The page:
- to conduct adequate assessments of the impact of school closures upon disadvantaged children, and to put in place resulting contingency plans and mitigating measures.

The Good Law Project has instructed Caoilfhionn Gallagher QC and Adam Wagner and Dan Rosenberg of Simpson Millar all of whom will work at considerably below market rates.

Incarcerated

While the number of children attending school is far higher than in the last lockdown when just 5% of vulnerable children were attending school, it is a far cry from all children attending school, meaning that many children – some known to children’s services and others who aren’t – are at home experiencing severe neglect and abuse. These children will be hungry, dirty and not having any of their needs met, emotionally or otherwise, and mainly left to fend for themselves. Others will be left to the mercies of abusive parents or relatives, incarcerated at home and left without access to any sort of help.

It is for this reason that multi-disciplinary working has never been so crucial. Schools are busy. They are teaching the increasing numbers of children attending schools in the classroom while presenting online learning for those children at home, along with marking, preparation and usual meetings all in the context of social distancing and increased preventative measures due to the new strain of COVID-19.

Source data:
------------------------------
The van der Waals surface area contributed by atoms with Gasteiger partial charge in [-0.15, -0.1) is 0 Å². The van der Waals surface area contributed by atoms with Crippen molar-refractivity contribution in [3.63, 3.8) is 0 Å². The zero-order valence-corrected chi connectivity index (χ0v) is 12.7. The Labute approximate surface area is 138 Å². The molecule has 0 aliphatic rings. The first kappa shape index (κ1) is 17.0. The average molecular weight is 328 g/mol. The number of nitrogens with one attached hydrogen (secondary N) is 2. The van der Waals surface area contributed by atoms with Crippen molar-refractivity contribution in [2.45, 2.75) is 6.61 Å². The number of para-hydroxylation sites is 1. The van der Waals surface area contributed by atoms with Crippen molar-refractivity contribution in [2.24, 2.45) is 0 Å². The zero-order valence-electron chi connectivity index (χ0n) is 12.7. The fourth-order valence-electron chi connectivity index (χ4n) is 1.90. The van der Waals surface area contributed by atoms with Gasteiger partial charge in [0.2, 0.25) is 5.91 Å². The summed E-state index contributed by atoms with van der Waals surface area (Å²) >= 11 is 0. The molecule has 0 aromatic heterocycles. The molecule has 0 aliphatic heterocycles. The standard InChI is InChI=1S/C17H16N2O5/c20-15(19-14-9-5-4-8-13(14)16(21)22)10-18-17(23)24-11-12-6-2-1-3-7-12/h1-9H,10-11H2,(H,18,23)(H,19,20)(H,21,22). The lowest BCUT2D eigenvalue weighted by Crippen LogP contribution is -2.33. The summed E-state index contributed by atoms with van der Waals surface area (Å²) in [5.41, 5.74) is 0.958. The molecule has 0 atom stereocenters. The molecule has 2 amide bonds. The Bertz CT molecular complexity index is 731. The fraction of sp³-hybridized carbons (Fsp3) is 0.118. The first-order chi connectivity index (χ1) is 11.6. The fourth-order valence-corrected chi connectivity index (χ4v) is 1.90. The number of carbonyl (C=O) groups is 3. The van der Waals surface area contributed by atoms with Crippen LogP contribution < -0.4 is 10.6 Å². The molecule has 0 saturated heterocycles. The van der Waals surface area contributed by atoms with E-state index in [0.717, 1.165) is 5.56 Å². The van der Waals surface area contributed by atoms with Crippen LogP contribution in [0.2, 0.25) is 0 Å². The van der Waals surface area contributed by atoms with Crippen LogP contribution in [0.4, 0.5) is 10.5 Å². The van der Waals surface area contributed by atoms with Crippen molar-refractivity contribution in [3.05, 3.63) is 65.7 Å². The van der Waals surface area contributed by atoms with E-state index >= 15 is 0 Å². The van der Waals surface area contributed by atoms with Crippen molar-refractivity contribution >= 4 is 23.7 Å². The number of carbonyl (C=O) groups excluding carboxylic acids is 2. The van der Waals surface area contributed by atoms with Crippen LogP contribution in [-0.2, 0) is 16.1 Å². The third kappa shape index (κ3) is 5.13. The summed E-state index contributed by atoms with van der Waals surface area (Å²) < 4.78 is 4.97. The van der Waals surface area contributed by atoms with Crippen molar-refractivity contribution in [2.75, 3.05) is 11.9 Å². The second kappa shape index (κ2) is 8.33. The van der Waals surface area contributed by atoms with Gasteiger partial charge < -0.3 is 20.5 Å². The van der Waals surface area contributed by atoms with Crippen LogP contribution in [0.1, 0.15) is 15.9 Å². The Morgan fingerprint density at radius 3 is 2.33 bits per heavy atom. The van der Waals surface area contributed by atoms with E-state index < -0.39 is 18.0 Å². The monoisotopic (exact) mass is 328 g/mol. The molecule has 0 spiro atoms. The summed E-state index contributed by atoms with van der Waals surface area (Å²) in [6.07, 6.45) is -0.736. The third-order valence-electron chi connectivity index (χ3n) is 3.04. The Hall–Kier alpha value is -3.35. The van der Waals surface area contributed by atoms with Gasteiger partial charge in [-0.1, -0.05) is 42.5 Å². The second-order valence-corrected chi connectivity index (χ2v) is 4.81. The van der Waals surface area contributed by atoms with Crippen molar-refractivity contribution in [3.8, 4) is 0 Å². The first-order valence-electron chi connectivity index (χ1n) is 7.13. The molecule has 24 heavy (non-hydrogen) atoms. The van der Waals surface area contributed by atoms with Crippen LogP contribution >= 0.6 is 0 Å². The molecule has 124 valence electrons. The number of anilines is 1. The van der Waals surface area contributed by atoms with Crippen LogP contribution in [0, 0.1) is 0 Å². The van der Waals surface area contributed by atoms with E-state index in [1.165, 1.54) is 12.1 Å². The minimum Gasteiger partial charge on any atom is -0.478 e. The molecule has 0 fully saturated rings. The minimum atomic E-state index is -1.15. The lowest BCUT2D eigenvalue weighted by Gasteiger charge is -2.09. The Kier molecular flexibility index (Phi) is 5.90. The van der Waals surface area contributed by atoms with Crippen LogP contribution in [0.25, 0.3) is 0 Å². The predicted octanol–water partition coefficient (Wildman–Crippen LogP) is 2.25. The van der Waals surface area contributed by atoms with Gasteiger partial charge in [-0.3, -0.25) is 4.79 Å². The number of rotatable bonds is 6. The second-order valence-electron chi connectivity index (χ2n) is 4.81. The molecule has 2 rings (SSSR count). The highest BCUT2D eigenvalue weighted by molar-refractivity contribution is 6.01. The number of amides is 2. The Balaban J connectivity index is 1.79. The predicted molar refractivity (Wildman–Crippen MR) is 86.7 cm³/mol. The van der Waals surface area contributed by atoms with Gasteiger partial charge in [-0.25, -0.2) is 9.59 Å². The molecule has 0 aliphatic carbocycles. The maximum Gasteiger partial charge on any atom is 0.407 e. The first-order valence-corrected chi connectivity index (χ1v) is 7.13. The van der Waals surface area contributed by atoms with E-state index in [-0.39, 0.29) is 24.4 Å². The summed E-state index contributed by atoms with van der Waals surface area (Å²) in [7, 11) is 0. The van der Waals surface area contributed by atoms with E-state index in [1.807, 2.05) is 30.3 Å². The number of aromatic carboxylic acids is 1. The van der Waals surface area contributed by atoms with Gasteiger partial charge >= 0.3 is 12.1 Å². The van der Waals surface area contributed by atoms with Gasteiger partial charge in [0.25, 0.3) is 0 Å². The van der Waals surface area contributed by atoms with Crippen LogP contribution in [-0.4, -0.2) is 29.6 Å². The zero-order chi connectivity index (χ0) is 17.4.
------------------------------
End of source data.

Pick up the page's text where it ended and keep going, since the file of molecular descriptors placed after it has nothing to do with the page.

Therefore, while teachers are ideally placed to recognise signs of abuse, they cannot be asked to do that alone. Social workers working alongside teachers on site can offer immediate advice, support, referrals and signposting. They are the experts in this arena and their expertise is required in schools more than ever before.

Mark Willis concluded: “We need to see social workers in schools working alongside education staff and offering their expertise and knowledge as a matter of urgency. Without this, the many children who have faced abuse and neglect during lockdown will remain in dangerous situations and experiencing harm for many months to come and, as a result, experience a lifetime of trauma.”